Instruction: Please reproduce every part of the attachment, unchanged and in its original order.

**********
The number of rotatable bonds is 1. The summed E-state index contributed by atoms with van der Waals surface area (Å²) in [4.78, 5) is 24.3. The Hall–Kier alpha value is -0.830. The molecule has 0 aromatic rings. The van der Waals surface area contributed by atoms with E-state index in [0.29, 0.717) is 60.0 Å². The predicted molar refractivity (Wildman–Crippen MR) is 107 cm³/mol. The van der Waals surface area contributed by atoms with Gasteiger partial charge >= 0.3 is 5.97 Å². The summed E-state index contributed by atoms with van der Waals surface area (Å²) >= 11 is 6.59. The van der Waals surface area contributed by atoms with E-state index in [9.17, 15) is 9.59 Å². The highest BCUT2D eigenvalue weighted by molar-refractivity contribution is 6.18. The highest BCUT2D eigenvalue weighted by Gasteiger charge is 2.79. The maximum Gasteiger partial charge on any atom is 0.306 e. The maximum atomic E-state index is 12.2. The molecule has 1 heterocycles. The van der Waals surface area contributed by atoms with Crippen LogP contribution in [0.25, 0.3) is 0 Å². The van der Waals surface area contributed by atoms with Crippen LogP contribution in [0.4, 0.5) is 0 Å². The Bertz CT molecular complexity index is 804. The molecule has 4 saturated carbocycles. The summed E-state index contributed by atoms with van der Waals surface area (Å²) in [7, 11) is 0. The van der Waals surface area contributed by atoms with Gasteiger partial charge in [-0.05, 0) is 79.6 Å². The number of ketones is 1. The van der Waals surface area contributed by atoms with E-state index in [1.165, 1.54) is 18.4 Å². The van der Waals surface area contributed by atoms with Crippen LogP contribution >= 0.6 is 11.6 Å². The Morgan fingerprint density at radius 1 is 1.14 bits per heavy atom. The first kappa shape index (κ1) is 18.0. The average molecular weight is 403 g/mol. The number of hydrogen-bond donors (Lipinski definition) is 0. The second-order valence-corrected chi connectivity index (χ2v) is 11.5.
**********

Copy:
The number of rotatable bonds is 1. The summed E-state index contributed by atoms with van der Waals surface area (Å²) in [4.78, 5) is 24.3. The Hall–Kier alpha value is -0.830. The molecule has 0 aromatic rings. The van der Waals surface area contributed by atoms with E-state index in [0.29, 0.717) is 60.0 Å². The predicted molar refractivity (Wildman–Crippen MR) is 107 cm³/mol. The van der Waals surface area contributed by atoms with Gasteiger partial charge >= 0.3 is 5.97 Å². The summed E-state index contributed by atoms with van der Waals surface area (Å²) >= 11 is 6.59. The van der Waals surface area contributed by atoms with E-state index in [9.17, 15) is 9.59 Å². The highest BCUT2D eigenvalue weighted by molar-refractivity contribution is 6.18. The highest BCUT2D eigenvalue weighted by Gasteiger charge is 2.79. The maximum Gasteiger partial charge on any atom is 0.306 e. The maximum atomic E-state index is 12.2. The molecule has 1 heterocycles. The van der Waals surface area contributed by atoms with Crippen LogP contribution in [0.25, 0.3) is 0 Å². The van der Waals surface area contributed by atoms with Crippen LogP contribution in [0.4, 0.5) is 0 Å². The Bertz CT molecular complexity index is 804. The molecule has 4 saturated carbocycles. The summed E-state index contributed by atoms with van der Waals surface area (Å²) in [7, 11) is 0. The van der Waals surface area contributed by atoms with Gasteiger partial charge in [-0.05, 0) is 79.6 Å². The number of ketones is 1. The van der Waals surface area contributed by atoms with E-state index in [1.165, 1.54) is 18.4 Å². The van der Waals surface area contributed by atoms with Crippen LogP contribution >= 0.6 is 11.6 Å². The Morgan fingerprint density at radius 1 is 1.14 bits per heavy atom. The first kappa shape index (κ1) is 18.0. The average molecular weight is 403 g/mol. The number of hydrogen-bond donors (Lipinski definition) is 0. The second-order valence-corrected chi connectivity index (χ2v) is 11.5.